How do parties' positions relate to the issues they prefer to emphasize? I argue that party platforms are anchored by activists and core supporters, and past election results constrain parties' future electoral performance. Consequently, vote-maximizing incentives lead historically successful (`major') parties to emphasize issues on which activists and core supporters are relatively centrist, but lead smaller (`minor') parties to emphasize issues on which these groups are relatively extreme. I demonstrate that, throughout Europe, party emphasis strategy on positional issues is better explained by this theory than alternatives, e.g. whether a party is mainstream or niche. These analyses indicate that the appearance of policy moderation may be electorally advantageous for major parties, but costly for minor parties.
Although parties focus disproportionately on favorable issues in their election campaigns, it is also the case that parties spend much of the `short campaign' addressing the same issues -- and especially salient issues. If able to influence the importance of issues for voters through their emphasis, it is puzzling that parties spend any time on unfavorable issue positions. We suggest that while parties prefer to emphasize popular issue positions, they also face an additional incentive to emphasize issues that are salient to voters: clarifying their positions on these issues for sympathetic voters. Leveraging the surprise general election victory of the British Conservative party in 2015---which brought about a hitherto unexpected referendum on EU membership---we show that, consistent with this hypothesis, voter uncertainty is especially costly for parties on salient issues. We formalize this argument using a model of party strategy with endogenous issue salience.
How does news media coverage influence voters' interpretation of political developments -- and could this be of electoral significance? I use data from the 2005--10 British Election Panel Study to investigate the effect of newspaper readership on British voters' attribution of responsibility for the financial crisis beginning 2007. Using an instrumental variables approach, I show that the news media had a substantial effect on British voters' understanding of the events of 2007 and onwards. For instance, my estimates suggest that regular readers of the right-wing broadsheet, the Telegraph, and also the left-wing broadsheet, the Independent, were substantially more likely to believe Brown was to blame for the financial crisis than similar individuals who did not read a daily newspaper. I show, further, that 2005 Labour voters were substantially less likely to vote Labour again in 2010 if they believed Brown responsible for the ongoing financial crisis. This study corroborates earlier work documenting the persuasive power of the news media, especially in Britain, and presents evidence for one channel through which editorial choices may influence electoral outcomes.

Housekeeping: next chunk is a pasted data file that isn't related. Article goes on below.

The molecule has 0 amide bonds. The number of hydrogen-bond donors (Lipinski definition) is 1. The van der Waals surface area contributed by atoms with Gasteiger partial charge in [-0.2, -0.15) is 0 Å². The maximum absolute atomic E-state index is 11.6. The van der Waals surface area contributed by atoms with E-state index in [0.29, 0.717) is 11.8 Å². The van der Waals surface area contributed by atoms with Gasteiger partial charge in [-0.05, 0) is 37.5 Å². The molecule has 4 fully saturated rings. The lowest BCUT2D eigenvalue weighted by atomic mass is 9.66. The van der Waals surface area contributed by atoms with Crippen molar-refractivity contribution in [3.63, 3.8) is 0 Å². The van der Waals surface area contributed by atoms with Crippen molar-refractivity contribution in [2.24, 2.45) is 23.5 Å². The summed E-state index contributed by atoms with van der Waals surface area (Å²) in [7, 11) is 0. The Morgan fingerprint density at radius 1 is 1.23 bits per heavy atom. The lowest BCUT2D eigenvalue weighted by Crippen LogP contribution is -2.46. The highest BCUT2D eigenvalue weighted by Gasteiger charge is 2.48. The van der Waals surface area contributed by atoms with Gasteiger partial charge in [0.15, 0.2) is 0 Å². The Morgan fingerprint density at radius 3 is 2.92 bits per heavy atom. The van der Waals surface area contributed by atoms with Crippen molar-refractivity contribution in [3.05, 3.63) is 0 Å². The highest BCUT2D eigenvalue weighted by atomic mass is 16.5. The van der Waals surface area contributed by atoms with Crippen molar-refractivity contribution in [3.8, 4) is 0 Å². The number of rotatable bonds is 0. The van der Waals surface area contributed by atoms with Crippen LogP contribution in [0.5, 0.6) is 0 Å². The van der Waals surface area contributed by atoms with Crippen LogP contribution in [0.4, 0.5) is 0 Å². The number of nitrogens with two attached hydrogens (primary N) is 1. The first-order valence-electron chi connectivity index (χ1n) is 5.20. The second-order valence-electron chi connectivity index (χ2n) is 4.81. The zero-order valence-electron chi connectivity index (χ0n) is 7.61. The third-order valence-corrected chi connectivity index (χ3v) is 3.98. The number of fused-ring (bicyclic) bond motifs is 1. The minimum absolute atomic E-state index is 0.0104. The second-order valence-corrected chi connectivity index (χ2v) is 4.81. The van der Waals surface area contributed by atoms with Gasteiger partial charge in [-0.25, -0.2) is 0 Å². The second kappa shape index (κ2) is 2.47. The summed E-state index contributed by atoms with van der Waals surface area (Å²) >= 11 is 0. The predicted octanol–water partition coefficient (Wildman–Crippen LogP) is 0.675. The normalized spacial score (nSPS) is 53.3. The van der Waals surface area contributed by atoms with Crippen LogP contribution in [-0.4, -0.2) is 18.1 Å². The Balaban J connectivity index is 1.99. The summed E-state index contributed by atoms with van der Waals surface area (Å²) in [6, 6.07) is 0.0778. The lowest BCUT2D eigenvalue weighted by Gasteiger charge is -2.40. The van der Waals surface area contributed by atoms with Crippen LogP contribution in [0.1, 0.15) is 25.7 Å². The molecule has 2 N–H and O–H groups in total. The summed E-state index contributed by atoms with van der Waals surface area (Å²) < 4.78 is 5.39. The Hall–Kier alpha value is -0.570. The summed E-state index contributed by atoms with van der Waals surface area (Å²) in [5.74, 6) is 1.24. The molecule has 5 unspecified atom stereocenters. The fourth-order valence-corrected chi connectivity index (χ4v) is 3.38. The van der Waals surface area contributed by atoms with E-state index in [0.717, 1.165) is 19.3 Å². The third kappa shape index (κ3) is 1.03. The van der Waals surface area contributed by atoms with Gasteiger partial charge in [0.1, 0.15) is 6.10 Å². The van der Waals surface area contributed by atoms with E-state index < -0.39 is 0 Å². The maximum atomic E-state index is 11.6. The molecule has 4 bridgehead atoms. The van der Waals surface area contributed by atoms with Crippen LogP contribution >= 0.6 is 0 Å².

WORK IN PROGRESS
'Does Employment Make Women More Left-Wing? Evidence from Britain.' (with Christopher P. Donnelly)
'Policy Bundling: A Model of Party Strategy in Multi-Issue Elections.'
'Voting Without Influence? Preference Endogeneity and Its Implications for Electoral Representation.'
'The (Non) Separability of Policy and Valence in Voter Preferences.'